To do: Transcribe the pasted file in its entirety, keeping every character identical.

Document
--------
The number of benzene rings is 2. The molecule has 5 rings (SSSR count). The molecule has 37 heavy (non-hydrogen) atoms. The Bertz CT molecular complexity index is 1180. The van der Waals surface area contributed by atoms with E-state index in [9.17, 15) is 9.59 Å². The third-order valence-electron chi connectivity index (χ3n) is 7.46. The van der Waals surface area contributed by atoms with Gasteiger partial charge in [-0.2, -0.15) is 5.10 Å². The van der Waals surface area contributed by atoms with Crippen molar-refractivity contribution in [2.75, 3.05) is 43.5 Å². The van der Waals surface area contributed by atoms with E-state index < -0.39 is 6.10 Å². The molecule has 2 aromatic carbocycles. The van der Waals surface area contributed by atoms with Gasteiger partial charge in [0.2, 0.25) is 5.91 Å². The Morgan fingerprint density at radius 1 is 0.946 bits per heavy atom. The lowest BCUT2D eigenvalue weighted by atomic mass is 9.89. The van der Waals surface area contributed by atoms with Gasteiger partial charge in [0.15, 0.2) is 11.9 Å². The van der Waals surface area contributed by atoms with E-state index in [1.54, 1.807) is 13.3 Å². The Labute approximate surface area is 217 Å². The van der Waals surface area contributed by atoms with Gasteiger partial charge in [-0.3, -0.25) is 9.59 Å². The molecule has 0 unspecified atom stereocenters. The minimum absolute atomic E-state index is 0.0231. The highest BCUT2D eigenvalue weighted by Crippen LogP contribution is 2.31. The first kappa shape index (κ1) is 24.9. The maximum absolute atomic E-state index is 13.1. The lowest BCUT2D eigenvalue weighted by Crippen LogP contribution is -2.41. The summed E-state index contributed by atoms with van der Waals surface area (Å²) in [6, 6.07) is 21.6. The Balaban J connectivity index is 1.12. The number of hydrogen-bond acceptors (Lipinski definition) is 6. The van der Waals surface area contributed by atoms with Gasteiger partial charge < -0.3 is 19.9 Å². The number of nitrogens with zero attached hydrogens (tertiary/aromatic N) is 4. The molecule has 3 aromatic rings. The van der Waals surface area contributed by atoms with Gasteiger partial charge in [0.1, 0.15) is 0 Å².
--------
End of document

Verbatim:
The number of benzene rings is 2. The molecule has 5 rings (SSSR count). The molecule has 37 heavy (non-hydrogen) atoms. The Bertz CT molecular complexity index is 1180. The van der Waals surface area contributed by atoms with E-state index in [9.17, 15) is 9.59 Å². The third-order valence-electron chi connectivity index (χ3n) is 7.46. The van der Waals surface area contributed by atoms with Gasteiger partial charge in [-0.2, -0.15) is 5.10 Å². The van der Waals surface area contributed by atoms with Crippen molar-refractivity contribution in [2.75, 3.05) is 43.5 Å². The van der Waals surface area contributed by atoms with E-state index < -0.39 is 6.10 Å². The molecule has 2 aromatic carbocycles. The van der Waals surface area contributed by atoms with Gasteiger partial charge in [0.2, 0.25) is 5.91 Å². The Morgan fingerprint density at radius 1 is 0.946 bits per heavy atom. The lowest BCUT2D eigenvalue weighted by atomic mass is 9.89. The van der Waals surface area contributed by atoms with Gasteiger partial charge in [0.15, 0.2) is 11.9 Å². The van der Waals surface area contributed by atoms with E-state index in [1.54, 1.807) is 13.3 Å². The Labute approximate surface area is 217 Å². The van der Waals surface area contributed by atoms with Gasteiger partial charge in [-0.3, -0.25) is 9.59 Å². The molecule has 0 unspecified atom stereocenters. The minimum absolute atomic E-state index is 0.0231. The highest BCUT2D eigenvalue weighted by Crippen LogP contribution is 2.31. The first kappa shape index (κ1) is 24.9. The maximum absolute atomic E-state index is 13.1. The lowest BCUT2D eigenvalue weighted by Crippen LogP contribution is -2.41. The summed E-state index contributed by atoms with van der Waals surface area (Å²) in [6, 6.07) is 21.6. The Balaban J connectivity index is 1.12. The number of hydrogen-bond acceptors (Lipinski definition) is 6. The van der Waals surface area contributed by atoms with Gasteiger partial charge < -0.3 is 19.9 Å². The number of nitrogens with zero attached hydrogens (tertiary/aromatic N) is 4. The molecule has 3 aromatic rings. The van der Waals surface area contributed by atoms with Gasteiger partial charge in [0.1, 0.15) is 0 Å².